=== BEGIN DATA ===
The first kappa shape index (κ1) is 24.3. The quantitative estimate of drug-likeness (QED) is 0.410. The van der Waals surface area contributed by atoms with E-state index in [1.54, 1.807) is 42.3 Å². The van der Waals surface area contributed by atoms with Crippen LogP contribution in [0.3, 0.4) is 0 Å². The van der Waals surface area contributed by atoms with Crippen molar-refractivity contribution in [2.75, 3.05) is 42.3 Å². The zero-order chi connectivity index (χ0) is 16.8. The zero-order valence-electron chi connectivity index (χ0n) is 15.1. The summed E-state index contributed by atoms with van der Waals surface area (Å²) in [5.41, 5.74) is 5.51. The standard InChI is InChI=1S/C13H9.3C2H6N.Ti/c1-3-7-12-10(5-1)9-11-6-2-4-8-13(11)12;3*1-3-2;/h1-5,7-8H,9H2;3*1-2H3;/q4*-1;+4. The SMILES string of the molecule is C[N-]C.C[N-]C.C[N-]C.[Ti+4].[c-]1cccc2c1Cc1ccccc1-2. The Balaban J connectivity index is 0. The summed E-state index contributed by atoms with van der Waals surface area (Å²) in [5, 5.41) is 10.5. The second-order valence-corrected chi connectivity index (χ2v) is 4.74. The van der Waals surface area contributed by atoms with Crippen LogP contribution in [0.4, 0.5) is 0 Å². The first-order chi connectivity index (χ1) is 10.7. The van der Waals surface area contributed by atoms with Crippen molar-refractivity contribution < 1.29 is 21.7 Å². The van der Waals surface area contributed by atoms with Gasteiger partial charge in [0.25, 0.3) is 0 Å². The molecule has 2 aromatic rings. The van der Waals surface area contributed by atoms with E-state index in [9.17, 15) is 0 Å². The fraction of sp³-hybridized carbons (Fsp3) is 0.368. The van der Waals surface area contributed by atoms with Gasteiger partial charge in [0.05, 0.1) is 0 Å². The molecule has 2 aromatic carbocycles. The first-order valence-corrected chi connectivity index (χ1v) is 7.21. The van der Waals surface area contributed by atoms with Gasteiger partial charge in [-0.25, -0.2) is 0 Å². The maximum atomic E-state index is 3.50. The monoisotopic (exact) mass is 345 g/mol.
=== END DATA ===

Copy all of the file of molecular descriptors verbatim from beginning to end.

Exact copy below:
The first kappa shape index (κ1) is 24.3. The quantitative estimate of drug-likeness (QED) is 0.410. The van der Waals surface area contributed by atoms with E-state index in [1.54, 1.807) is 42.3 Å². The van der Waals surface area contributed by atoms with Crippen LogP contribution in [0.3, 0.4) is 0 Å². The van der Waals surface area contributed by atoms with Crippen molar-refractivity contribution in [2.75, 3.05) is 42.3 Å². The zero-order chi connectivity index (χ0) is 16.8. The zero-order valence-electron chi connectivity index (χ0n) is 15.1. The summed E-state index contributed by atoms with van der Waals surface area (Å²) in [5.41, 5.74) is 5.51. The standard InChI is InChI=1S/C13H9.3C2H6N.Ti/c1-3-7-12-10(5-1)9-11-6-2-4-8-13(11)12;3*1-3-2;/h1-5,7-8H,9H2;3*1-2H3;/q4*-1;+4. The SMILES string of the molecule is C[N-]C.C[N-]C.C[N-]C.[Ti+4].[c-]1cccc2c1Cc1ccccc1-2. The Balaban J connectivity index is 0. The summed E-state index contributed by atoms with van der Waals surface area (Å²) in [5, 5.41) is 10.5. The second-order valence-corrected chi connectivity index (χ2v) is 4.74. The van der Waals surface area contributed by atoms with Crippen LogP contribution in [0.4, 0.5) is 0 Å². The first-order chi connectivity index (χ1) is 10.7. The van der Waals surface area contributed by atoms with Crippen molar-refractivity contribution < 1.29 is 21.7 Å². The van der Waals surface area contributed by atoms with Gasteiger partial charge in [0.25, 0.3) is 0 Å². The molecule has 2 aromatic rings. The van der Waals surface area contributed by atoms with E-state index in [9.17, 15) is 0 Å². The fraction of sp³-hybridized carbons (Fsp3) is 0.368. The van der Waals surface area contributed by atoms with Gasteiger partial charge in [0.05, 0.1) is 0 Å². The molecule has 2 aromatic carbocycles. The first-order valence-corrected chi connectivity index (χ1v) is 7.21. The van der Waals surface area contributed by atoms with Gasteiger partial charge in [-0.25, -0.2) is 0 Å². The maximum atomic E-state index is 3.50. The monoisotopic (exact) mass is 345 g/mol.